After looking up all the available history, the palm must be yielded to the Fowler brothers, as the first settlers. It leaves no room for doubt that to them the honor belongs. They built the first house in the county, turned the first sod and made the first attempt at digging a well. David Sheets located on Elm creek in April, 1860, and left in July of the same year. To him has been given the credit of being the first settler. The Fowler brothers were here before and remained after Sheets left, and later enlisted in the United States service, made valiant soldiers and immediately after the war returned, but located different claims and both were nominated for office in the autumn of 1866.

Aside from this, they were Kansans, being in the state in 1854, and fought the border ruffians in the interest of the free state. Mr. Rupe after much research affirm, and we believe correctly, "The Fowlers were the first white settlers in what is now Cloud county, and from the time of their settlement there has always been white settlers and that there never was a time when the three families spoken of by J.M. Hagaman, viz: Hagaman, Thorp and Fenski, were the only settlers in the county, as he has stated at various times."

Mr. Rupe kindly concludes by saying he does not wish to pluck from Mr. Hagaman a single laurel that belongs to him, but history is history and nothing should go into it but facts.

The following testimony of Peter Eslinger and his wife, Magdeline Eslinger, establishes a claim of the Fowler brothers as the first settlers beyond a doubt:

"We settled on Parson's creek, in Washington county, July 17, 1859. Lew and John Fowler, C.W. Brown and Harley Seymore were the first white settlers west of Peach creek, and then settled on Elk creek and personally know of their raising what has since been termed the "Conklin" House, and that they were the orignators of the town site called Eaton city, where said house was built."

In a letter from N.E. Eslinger is established another well grounded claim. He writes:

"I came to Parsons creek July 17, 1859, and Peter Adams, who is now dead, with myself helped the Fowlers, Brown and Seymour to raise what is now known as the Conklin House.       E. ESLINGER."

With the next settlers others followed but when the Fowlers came, not a single human habitation was to be found. They erected the first cabin, the first furrow of sod was turned by them and the first well was begun. They came in July, 1858, and through the summer months dwelt in a tent; winter came on and they were compelled to abandon their little canvas house and seek shelter in the warmer quarters of a dugout which they built on the banks of Elk creek. In the autumn of 1859, they erected their cabin and wintered there, making their second winter and still no other settlers.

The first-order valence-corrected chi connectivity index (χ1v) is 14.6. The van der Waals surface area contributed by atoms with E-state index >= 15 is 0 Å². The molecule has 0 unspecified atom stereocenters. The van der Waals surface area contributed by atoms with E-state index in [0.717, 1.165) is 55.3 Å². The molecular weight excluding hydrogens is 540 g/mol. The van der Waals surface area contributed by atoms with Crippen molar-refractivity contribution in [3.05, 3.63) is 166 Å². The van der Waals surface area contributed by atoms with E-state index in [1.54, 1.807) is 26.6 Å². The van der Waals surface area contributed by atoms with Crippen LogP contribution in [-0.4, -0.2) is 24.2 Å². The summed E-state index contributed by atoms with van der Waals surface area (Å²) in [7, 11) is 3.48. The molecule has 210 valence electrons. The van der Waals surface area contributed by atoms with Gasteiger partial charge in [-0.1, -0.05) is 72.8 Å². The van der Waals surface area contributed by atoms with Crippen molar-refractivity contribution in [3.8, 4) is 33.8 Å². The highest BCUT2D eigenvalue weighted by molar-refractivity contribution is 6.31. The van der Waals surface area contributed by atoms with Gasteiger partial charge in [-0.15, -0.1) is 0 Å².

As an evidence of their abiding faith in the country, they laid out and regularly platted a town site. Sylvanus Furrows and one Starr were the surveyors; but misfortune overtook these early settlers and they were compelled to seek other employment. They left with the intention of returning and finally joined a Kansas regiment, Lew Fowler enlisting as a veteran.

As evidenice of their intention to return, John Fowler and James Williamson, a brother-in-law, came back immediately after the war, in the autumn of 1865, and located, but their claims had been taken by other parties. Lew Fowler was detained in the service. Soon as necessary preparations could be made they settled in Cloud county again in the spring of 1866.

Others who followed these bold adventurers early in the spring of 1860, were Parks, Kearney, Thomas Heffington, who subsequently moved to Elk creek, Philip A. Kizer, Joseph Finney, John Allen, and John Sheets. Allen and Kizer were located near Lake Silbey, John Sheets on Elm creek and the others on Elk creek. Heffington died some time during the year 1862 or '63 and his remains lie buried in the cemetery near Clyde.

They had been in the country six months and were voters - a voter is undoubtedly a settler. Parks sold his claim to Moses Heller and his son David for a yoke of steers. This claim is the old Heller farm, the one on which the Pomeroy house was built. Parks was living on this claim at the time, consequently he exercised one of the rights that belonged to a settler. This transaction took place in April, 1860. Parks then moved on to a claim on the farm now owned by the Turners. Although his reputation was bad, Parks must have had intentions of becoming a regular settler.